19 May – 27 May | Issue No. 94
Operational environment: In June 2015, the blockade imposed by Israel on Gaza will be entering its ninth year. It has crippled the once dynamic, export led economy – causing soaring unemployment, rising rates of poverty and food insecurity, and forcing over 80 per cent of people into dependence on humanitarian assistance to meet basic needs. Reportedly, in recognition of the June anniversary, a variety of ships forming the third international Freedom Flotilla to end the blockade on Gaza and deliver humanitarian goods to the Strip have commenced their respective journeys from different ports in Europe and, according to news reports, plan to travel to Gaza.
Daily protests continued during the reporting week. Protestors demanded the payment of their salaries or monthly cash assistance or the release of their relatives and other Palestinians from Israeli jails.
On 20 May, an Improvised Explosive Device (IED) was detonated in northwest Gaza city and injured two persons moderately; adjacent buildings suffered severe damage. On 21 May another IED exploded in northern Gaza and caused minor damage.
Non-traditional job opportunities for young refugee women
Sabrin El Shibari is a trainee in photography in the UNRWA Vocational Training Centre in Gaza. She dreams of opening her own photo studio. Gaza - photo credit: © UNRWA 2015. Photo by Khalil Adwan.
In a classroom in the UNRWA Gaza Vocational Training Centre in Gaza city, 20 young Palestine refugee women shift carton studio walls and spotlights, play with cameras and use software to adjust pictures on their computers. Their enthusiasm is infectious.
“My achievements in school were poor and I was not sure how to proceed; this vocational training in photography offers a real opportunity for me,” said Sabrin El Shibari, a 19-year old ‘over-aged student’ (those who have previously failed two or more years in school) and photography trainee in the Training Centre. “My family is very poor and now I am the only one with a real chance to get a job and provide income to support my family,” she added.
Photography is not a traditional occupation for women in Gaza, yet according to Jamil Hamadd, the Principal of the Gaza Training Centre, there is real market demand for female photographers in the Strip, for example at weddings. “People always get married,” he said, smiling whimsically. But more importantly, “we want to give girls and women a real prospect and ease their access to the local market through non-traditional vocational training opportunities while at the same time respecting local traditions.”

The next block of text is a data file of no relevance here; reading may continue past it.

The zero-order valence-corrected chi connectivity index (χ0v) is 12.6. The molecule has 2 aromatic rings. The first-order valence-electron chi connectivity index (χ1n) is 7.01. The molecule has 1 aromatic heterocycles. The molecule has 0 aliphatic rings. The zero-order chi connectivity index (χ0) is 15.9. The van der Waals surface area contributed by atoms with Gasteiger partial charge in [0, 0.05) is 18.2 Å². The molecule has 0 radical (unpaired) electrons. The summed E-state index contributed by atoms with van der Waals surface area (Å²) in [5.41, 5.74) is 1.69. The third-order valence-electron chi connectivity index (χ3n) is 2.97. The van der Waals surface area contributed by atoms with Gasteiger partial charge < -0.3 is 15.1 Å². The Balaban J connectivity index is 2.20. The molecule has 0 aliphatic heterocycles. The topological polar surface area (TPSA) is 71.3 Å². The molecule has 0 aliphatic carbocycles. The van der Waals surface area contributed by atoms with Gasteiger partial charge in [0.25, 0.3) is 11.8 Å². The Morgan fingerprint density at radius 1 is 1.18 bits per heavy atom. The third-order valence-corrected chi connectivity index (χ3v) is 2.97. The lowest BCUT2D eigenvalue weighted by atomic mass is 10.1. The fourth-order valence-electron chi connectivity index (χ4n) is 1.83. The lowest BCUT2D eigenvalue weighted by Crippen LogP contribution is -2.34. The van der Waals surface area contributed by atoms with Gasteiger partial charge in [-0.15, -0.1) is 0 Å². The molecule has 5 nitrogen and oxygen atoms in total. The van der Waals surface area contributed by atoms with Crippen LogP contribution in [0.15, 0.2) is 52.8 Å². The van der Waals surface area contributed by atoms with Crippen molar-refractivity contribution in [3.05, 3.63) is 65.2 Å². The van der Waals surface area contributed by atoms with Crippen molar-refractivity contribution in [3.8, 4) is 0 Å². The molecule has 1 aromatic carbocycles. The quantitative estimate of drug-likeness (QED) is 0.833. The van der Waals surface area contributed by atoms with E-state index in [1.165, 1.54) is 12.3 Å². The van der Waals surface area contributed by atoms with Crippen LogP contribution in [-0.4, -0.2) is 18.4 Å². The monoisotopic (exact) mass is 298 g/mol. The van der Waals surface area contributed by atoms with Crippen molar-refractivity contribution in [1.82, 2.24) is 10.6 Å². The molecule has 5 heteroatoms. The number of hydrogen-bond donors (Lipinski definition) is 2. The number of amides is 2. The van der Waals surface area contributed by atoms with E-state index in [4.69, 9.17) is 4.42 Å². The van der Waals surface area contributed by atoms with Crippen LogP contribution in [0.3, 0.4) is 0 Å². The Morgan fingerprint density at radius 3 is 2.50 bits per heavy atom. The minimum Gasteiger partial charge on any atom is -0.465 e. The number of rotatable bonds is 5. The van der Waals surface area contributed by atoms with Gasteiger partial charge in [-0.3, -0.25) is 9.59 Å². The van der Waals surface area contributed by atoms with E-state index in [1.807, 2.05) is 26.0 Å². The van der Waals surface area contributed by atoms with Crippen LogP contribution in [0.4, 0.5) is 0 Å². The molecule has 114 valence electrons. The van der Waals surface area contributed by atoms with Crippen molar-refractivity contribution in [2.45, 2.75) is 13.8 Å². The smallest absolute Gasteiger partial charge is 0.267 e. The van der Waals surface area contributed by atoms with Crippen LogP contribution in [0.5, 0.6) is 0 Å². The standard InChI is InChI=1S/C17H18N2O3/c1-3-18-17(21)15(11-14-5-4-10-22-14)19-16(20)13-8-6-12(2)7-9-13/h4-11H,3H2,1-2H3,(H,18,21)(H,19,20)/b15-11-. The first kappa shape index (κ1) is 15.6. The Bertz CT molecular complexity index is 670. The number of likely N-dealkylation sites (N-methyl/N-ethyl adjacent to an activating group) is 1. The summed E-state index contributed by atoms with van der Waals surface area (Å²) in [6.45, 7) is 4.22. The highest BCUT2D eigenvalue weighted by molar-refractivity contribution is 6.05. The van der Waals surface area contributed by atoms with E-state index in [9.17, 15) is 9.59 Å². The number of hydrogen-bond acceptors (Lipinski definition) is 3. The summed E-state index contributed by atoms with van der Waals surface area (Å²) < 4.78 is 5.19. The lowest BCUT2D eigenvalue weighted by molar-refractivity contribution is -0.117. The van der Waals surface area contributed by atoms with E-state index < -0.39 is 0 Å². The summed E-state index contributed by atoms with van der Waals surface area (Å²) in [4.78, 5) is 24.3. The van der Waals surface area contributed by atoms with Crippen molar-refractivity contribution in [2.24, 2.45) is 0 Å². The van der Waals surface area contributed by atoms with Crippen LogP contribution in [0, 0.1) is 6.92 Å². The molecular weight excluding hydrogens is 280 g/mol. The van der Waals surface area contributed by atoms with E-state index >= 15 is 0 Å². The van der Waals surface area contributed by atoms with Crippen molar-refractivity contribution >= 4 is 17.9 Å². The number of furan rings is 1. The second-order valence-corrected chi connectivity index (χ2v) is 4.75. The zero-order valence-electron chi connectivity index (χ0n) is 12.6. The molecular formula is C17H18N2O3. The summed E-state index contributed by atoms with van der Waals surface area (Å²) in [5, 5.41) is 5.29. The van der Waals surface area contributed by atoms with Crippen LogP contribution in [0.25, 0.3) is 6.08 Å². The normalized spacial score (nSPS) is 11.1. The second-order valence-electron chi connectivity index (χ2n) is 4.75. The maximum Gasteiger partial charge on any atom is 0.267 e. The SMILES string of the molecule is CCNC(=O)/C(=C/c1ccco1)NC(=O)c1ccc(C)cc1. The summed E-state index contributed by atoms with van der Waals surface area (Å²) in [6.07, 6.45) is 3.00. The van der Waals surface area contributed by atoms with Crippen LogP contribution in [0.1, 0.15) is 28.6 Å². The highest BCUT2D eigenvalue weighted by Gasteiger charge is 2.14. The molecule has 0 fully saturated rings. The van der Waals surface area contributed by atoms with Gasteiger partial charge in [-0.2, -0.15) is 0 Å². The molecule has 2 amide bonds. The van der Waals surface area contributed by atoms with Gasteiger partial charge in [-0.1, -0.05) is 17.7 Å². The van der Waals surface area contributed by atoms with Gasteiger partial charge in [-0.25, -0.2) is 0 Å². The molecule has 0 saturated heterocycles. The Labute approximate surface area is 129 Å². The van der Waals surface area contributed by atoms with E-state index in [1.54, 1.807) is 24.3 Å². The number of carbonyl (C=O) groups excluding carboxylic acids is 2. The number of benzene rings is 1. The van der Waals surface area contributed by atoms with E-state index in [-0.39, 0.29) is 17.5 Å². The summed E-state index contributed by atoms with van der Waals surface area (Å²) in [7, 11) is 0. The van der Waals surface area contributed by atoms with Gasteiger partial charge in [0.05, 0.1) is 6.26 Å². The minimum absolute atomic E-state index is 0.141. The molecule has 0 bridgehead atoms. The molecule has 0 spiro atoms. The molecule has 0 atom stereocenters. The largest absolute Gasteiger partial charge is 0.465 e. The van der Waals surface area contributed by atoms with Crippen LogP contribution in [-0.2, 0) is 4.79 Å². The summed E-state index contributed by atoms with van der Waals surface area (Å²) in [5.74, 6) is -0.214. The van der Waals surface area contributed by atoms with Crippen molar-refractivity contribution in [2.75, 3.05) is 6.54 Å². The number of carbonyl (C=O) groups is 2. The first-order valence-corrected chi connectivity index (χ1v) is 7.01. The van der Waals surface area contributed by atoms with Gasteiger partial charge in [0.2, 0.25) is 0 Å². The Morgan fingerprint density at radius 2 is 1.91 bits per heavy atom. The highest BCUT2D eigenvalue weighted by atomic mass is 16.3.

The Gaza Vocational Training Centre commenced courses in 2010 in order to enhance the professional skills and employment opportunities of young Palestine refugees. UNRWA currently offers places for a total of 1,745 trainees through its two vocational training centres in Gaza city and Khan Younis, southern Gaza. Approximately 80 per cent of all participants are from the Strips’ most vulnerable groups, including women and youth. Courses are offered in plumbing, painting, plastering, nursing and counselling, but also in photography and food processing technology. The vocational trainees usually enjoy six months of training in the centre before progressing to a second phase as an apprentice in a private business or UNRWA facilities.
“I believe that this is a real chance for the students. Here we try creating market-relevant employability,” commented photography trainer Bahia Abu-Sultan. “The girls are motivated. They want to move forward, they all want to be economically independent, open a studio together, work in teams,” she added proudly.
Yet despite the motivation of the students, the economic situation in Gaza is challenging and hopes can be crushed easily. The average refugee youth unemployment rate in 2014 stood at 70.1 per cent, according to the Palestinian Central Bureau of Statistics (PCBS); and although refugee female participation rate increased from 8 to 20 per cent between 2006 and 2014 (also according to PCBS data), barriers are still high especially for female refugee youth, for whom the unemployment rate stands at 83.3 per cent. The main cause of this situation is the economic blockade imposed by Israel in 2007 which maintains severe restrictions on movement of people and goods. Consequently, an entire generation is in danger of having no memory of a period prior to the blockade – like Sabrin, who at 19 years has never once set foot outside of the Gaza Strip.
During the reporting week, Israeli forces fired towards Palestinians near the fence with Israel or at Palestinian boats almost on a daily basis. On 19 and 25 May, the Egyptian navy fired towards Palestinian boats, forcing them towards the north. On 25 May, Israeli forces injured three Palestinians while opening fired at their boat in northern Gaza.
On 20 May, three Israeli tanks and three bulldozers entered the Gaza Strip east of Maghazi Camp and reportedly conducted a levelling and excavation operation.
On 20 May, militants fired one test rockets towards the sea; on 24 May militants fired two test rockets towards the sea.
US$ 216 million has been pledged in support of UNRWA’s emergency shelter programme, for which a total of US$ 720 million is required. This leaves a current shortfall of US$ 504 million.
As presented in UNRWA’s oPt Emergency Appeal, the Agency is seeking USD 366.6 million for its 2015 emergency operations in Gaza, including USD 127 million for emergency shelter, repair and collective centre management, USD 105.6 million for emergency food assistance, and USD 68.6 million for emergency cash-for-work. More information can be found here.